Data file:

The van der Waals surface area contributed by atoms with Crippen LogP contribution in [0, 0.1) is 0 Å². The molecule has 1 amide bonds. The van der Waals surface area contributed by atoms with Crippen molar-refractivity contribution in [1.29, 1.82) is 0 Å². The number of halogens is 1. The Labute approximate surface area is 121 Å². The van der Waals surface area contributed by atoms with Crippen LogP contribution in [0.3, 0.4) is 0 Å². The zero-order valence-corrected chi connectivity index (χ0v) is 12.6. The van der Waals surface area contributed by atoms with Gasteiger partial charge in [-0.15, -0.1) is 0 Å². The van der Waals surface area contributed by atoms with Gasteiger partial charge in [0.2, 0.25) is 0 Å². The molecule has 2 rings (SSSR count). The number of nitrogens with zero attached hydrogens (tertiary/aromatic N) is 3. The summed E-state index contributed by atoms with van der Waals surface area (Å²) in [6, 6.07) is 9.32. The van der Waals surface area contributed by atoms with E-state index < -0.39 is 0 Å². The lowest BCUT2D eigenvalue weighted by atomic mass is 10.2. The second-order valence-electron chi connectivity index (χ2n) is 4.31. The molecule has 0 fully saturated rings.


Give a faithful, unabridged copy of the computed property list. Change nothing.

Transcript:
The van der Waals surface area contributed by atoms with Crippen LogP contribution in [0, 0.1) is 0 Å². The molecule has 1 amide bonds. The van der Waals surface area contributed by atoms with Crippen molar-refractivity contribution in [1.29, 1.82) is 0 Å². The number of halogens is 1. The Labute approximate surface area is 121 Å². The van der Waals surface area contributed by atoms with Crippen LogP contribution in [0.3, 0.4) is 0 Å². The zero-order valence-corrected chi connectivity index (χ0v) is 12.6. The van der Waals surface area contributed by atoms with Gasteiger partial charge in [-0.15, -0.1) is 0 Å². The van der Waals surface area contributed by atoms with Gasteiger partial charge in [0.2, 0.25) is 0 Å². The molecule has 2 rings (SSSR count). The number of nitrogens with zero attached hydrogens (tertiary/aromatic N) is 3. The summed E-state index contributed by atoms with van der Waals surface area (Å²) in [6, 6.07) is 9.32. The van der Waals surface area contributed by atoms with E-state index < -0.39 is 0 Å². The lowest BCUT2D eigenvalue weighted by atomic mass is 10.2. The second-order valence-electron chi connectivity index (χ2n) is 4.31. The molecule has 0 fully saturated rings.